8. HAWC ?-Ray Observatory

    Broader source: All U.S. Department of Energy (DOE) Office Webpages (Extended Search)

    States. Personnel from the Institutes of Astronomy, Nuclear Sciences, Physics, and Geophysics at UNAM and INAOE have played a very prominent role in the construction of HAWC and...

  9. European Southern Observatory

    E-Print Network [OSTI]

    Liske, Jochen

    ? These objects may be visible through their supernovae/hypernovae or their surrounding ionization zones. How many

  10. Armagh Observatory Annual Report

    E-Print Network [OSTI]

    . . . . . . . . . . . . . . . . . . . . . . . . . . . . . . . . . . . . . . . . . 24 4.2 Light Pollution

  11. Glenn Schneider Steward Observatory

    E-Print Network [OSTI]

    Schneider, Glenn

    , the recent solar eclipse can fairly lay claim to be the first astronomical event to be observed from an airplane. Although the flight and observation made at Fort Sill, Okla., were not undertaken with any: ECLIPSE OBSERVATIONS FROM AIRPLANES 1st Flight: TSE 08 June 1918, Fort Sill, Oklahoma, USA #12;Scientific

  12. Apache Point Observatory

    E-Print Network [OSTI]

    Johnson, Eric E.

    around the globe by astronomers using the Internet and a unique software program. Originally used objects. Utilizing many of the successful design technology of the ARC 3.5-m telescope, New Mexico State in the Sacramento Mountains of south-central New Mexico. Four telescopes are currently operated: The Sloan

  13. Observatory Joachim Puls

    E-Print Network [OSTI]

    Crowther, Paul

    for expanding atmospheres with the isothermal sound, speed a v 2 v v 1 d GM a da a dr r r dr g esc can be neglected, sinc 2 v a v v 1 v e GM a R d GM g g g g GM dr r r 2 1 ( ) GM r r luminosity in wind at infinity is vv v 2 with maximum m v ass loss, if 2 2 2 GM GM L M M R R L L

  14. Low Energy Threshold Analysis of the Phase I and Phase II Data Sets of the Sudbury Neutrino Observatory

    E-Print Network [OSTI]

    The SNO Collaboration

    2010-06-09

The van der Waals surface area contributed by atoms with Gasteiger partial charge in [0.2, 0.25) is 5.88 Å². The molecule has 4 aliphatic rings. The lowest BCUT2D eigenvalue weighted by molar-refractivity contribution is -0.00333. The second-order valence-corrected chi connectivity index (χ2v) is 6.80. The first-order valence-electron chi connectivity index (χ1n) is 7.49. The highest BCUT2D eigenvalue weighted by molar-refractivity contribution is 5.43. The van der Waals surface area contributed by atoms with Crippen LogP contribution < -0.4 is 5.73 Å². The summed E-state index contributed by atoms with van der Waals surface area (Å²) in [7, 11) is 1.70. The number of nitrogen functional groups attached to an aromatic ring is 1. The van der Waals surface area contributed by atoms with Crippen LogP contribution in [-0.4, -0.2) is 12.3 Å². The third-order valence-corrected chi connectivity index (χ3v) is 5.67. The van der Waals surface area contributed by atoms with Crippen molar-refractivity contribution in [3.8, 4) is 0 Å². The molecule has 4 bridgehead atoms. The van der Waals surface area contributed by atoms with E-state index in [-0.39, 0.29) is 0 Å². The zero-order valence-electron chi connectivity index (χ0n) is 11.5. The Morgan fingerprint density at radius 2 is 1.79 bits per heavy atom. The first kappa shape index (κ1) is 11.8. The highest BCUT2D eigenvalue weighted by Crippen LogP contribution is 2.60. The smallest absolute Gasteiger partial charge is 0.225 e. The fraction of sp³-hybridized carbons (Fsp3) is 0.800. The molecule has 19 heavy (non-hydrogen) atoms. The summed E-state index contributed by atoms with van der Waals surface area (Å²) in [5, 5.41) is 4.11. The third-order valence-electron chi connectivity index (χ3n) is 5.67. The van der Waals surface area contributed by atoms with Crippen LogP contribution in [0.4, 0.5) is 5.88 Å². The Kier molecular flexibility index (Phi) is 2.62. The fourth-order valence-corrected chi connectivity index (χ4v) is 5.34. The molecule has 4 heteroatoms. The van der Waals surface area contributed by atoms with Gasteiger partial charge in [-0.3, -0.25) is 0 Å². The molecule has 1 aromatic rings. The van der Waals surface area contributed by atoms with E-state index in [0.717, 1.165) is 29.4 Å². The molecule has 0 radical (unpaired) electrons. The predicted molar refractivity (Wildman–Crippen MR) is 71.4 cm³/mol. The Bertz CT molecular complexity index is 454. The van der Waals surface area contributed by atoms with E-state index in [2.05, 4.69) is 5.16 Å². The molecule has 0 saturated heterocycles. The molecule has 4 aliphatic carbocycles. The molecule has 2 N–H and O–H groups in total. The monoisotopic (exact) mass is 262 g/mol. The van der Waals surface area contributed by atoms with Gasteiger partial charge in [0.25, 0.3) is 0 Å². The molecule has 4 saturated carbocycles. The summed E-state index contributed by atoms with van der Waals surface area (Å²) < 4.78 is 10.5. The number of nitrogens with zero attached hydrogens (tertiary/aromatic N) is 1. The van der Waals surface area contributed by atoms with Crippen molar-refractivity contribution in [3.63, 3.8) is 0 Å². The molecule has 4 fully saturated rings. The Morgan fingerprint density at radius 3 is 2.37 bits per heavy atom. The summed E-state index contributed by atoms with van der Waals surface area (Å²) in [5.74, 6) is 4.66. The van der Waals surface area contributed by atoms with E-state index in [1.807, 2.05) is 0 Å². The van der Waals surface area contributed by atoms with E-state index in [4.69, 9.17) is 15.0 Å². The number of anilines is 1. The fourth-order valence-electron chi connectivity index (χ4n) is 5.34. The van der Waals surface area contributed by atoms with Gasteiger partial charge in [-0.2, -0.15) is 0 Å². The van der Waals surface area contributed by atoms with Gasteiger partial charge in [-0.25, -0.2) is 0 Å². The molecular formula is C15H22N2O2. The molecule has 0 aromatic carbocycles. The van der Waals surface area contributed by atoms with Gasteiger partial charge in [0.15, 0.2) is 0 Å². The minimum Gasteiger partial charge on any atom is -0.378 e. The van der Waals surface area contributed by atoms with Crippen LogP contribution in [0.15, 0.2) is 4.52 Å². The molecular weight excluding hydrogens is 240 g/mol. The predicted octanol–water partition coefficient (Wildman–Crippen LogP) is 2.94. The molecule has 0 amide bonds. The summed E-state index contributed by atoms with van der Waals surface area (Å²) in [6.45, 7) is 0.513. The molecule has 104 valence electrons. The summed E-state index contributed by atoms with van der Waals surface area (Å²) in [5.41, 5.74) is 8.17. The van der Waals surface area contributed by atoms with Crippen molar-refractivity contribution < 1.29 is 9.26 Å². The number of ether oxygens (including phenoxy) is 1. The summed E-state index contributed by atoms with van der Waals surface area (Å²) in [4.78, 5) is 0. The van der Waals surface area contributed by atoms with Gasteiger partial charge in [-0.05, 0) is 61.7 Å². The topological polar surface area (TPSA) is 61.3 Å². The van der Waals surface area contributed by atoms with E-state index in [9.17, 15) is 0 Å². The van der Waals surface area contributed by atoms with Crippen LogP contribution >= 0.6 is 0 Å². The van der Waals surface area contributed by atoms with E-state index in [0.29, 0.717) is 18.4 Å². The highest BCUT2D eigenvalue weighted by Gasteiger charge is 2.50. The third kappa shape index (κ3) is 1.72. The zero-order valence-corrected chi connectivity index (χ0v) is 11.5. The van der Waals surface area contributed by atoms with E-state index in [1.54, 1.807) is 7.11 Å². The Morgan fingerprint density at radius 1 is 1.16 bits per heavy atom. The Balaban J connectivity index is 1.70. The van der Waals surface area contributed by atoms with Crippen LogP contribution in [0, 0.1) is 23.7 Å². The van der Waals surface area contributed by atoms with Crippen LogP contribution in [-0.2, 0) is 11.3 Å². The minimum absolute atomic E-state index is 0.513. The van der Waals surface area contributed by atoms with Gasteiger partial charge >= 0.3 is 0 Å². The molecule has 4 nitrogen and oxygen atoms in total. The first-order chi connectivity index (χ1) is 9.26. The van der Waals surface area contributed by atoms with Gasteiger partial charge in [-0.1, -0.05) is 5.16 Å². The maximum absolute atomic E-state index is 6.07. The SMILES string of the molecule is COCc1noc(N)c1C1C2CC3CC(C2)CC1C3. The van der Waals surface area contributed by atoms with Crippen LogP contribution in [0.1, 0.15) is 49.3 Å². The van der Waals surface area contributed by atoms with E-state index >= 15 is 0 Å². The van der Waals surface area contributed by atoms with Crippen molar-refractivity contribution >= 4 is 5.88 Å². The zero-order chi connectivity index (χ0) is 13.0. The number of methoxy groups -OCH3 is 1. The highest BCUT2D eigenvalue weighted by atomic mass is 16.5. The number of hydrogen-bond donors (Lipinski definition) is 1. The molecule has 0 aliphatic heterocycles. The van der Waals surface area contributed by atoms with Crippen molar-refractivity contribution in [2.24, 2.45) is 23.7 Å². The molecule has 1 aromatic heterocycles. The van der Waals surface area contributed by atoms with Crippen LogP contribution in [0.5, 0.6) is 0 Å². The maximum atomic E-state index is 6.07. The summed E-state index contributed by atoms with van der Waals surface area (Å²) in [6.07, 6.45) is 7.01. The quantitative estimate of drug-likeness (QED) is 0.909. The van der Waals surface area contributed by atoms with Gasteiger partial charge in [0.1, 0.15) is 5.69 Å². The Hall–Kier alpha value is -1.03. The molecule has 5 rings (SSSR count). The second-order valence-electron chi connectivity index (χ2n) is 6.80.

Results are reported from a joint analysis of Phase I and Phase II data from the Sudbury Neutrino Observatory. The effective electron kinetic energy threshold used is T_eff=3.5 MeV, the lowest analysis threshold yet achieved with water Cherenkov detector data. In units of 10^6 cm^{-2} s^{-1}, the total flux of active-flavor neutrinos from 8B decay in the Sun measured using the neutral current (NC) reaction of neutrinos on deuterons, with no constraint on the 8B neutrino energy spectrum, is found to be Phi_NC = 5.140 ^{+0.160}_{-0.158} (stat) ^{+0.132}_{-0.117} (syst). These uncertainties are more than a factor of two smaller than previously published results. Also presented are the spectra of recoil electrons from the charged current reaction of neutrinos on deuterons and the elastic scattering of electrons. A fit to the SNO data in which the free parameters directly describe the total 8B neutrino flux and the energy-dependent nu_e survival probability provides a measure of the total 8B neutrino flux Phi_8B = 5.046 ^{+0.159}_{-0.152} (stat) ^{+0.107}_{-0.123} (syst). Combining these new results with results of all other solar experiments and the KamLAND reactor experiment yields best-fit values of the mixing parameters of theta_{12}=34.06 ^{+1.16}_{-0.84} degrees and Delta m^2_{21}=7.59 ^{+0.20}_{-0.21} x 10^{-5} eV^2. The global value of Phi_8B is extracted to a precision of ^{+2.38}_{-2.95} %. In a three-flavor analysis the best fit value of sin^2\\theta_{13} is 2.00 ^{+2.09}_{-1.63} x 10^{-2}. Interpreting this as a limit implies an upper bound of sin^2\\theta_{13} < 0.057 (95% C. L.).